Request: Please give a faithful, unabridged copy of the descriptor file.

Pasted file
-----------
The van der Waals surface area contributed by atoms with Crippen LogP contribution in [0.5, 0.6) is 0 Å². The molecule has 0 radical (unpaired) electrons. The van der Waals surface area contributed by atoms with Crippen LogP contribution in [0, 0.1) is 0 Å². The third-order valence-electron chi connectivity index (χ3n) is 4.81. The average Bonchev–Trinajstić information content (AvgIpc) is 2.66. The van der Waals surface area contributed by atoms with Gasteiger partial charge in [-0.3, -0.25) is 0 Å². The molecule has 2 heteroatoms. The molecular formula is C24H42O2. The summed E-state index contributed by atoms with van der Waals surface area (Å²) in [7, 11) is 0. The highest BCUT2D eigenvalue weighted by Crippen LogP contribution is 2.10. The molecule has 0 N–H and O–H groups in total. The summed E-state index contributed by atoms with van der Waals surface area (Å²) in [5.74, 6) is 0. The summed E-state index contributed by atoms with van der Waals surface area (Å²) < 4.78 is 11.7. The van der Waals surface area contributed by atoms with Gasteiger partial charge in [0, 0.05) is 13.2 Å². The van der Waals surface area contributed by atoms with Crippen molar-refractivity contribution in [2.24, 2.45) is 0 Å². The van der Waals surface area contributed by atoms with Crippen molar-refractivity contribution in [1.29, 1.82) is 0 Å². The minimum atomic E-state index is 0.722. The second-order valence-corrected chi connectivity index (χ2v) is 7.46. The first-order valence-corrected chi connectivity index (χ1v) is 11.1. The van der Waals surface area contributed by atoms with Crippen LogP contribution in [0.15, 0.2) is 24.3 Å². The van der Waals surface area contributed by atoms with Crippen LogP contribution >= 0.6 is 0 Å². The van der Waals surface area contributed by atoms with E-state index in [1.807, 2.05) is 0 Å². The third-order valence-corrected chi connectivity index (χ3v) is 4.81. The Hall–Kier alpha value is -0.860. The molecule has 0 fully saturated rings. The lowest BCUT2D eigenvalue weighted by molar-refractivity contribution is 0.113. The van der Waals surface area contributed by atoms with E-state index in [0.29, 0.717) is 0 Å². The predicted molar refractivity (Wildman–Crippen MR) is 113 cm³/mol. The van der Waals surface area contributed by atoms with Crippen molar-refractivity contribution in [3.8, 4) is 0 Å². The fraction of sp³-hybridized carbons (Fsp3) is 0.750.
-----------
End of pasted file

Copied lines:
The van der Waals surface area contributed by atoms with Crippen LogP contribution in [0.5, 0.6) is 0 Å². The molecule has 0 radical (unpaired) electrons. The van der Waals surface area contributed by atoms with Crippen LogP contribution in [0, 0.1) is 0 Å². The third-order valence-electron chi connectivity index (χ3n) is 4.81. The average Bonchev–Trinajstić information content (AvgIpc) is 2.66. The van der Waals surface area contributed by atoms with Gasteiger partial charge in [-0.3, -0.25) is 0 Å². The molecule has 2 heteroatoms. The molecular formula is C24H42O2. The summed E-state index contributed by atoms with van der Waals surface area (Å²) in [7, 11) is 0. The highest BCUT2D eigenvalue weighted by Crippen LogP contribution is 2.10. The molecule has 0 N–H and O–H groups in total. The summed E-state index contributed by atoms with van der Waals surface area (Å²) in [5.74, 6) is 0. The summed E-state index contributed by atoms with van der Waals surface area (Å²) < 4.78 is 11.7. The van der Waals surface area contributed by atoms with Gasteiger partial charge in [0, 0.05) is 13.2 Å². The van der Waals surface area contributed by atoms with Crippen molar-refractivity contribution in [2.24, 2.45) is 0 Å². The van der Waals surface area contributed by atoms with Crippen molar-refractivity contribution in [1.29, 1.82) is 0 Å². The minimum atomic E-state index is 0.722. The second-order valence-corrected chi connectivity index (χ2v) is 7.46. The first-order valence-corrected chi connectivity index (χ1v) is 11.1. The van der Waals surface area contributed by atoms with Crippen LogP contribution in [0.15, 0.2) is 24.3 Å². The van der Waals surface area contributed by atoms with Crippen LogP contribution >= 0.6 is 0 Å². The van der Waals surface area contributed by atoms with E-state index in [1.807, 2.05) is 0 Å². The third-order valence-corrected chi connectivity index (χ3v) is 4.81. The Hall–Kier alpha value is -0.860. The molecule has 0 fully saturated rings. The lowest BCUT2D eigenvalue weighted by molar-refractivity contribution is 0.113. The van der Waals surface area contributed by atoms with E-state index in [0.29, 0.717) is 0 Å². The predicted molar refractivity (Wildman–Crippen MR) is 113 cm³/mol. The van der Waals surface area contributed by atoms with Crippen molar-refractivity contribution in [3.8, 4) is 0 Å². The fraction of sp³-hybridized carbons (Fsp3) is 0.750.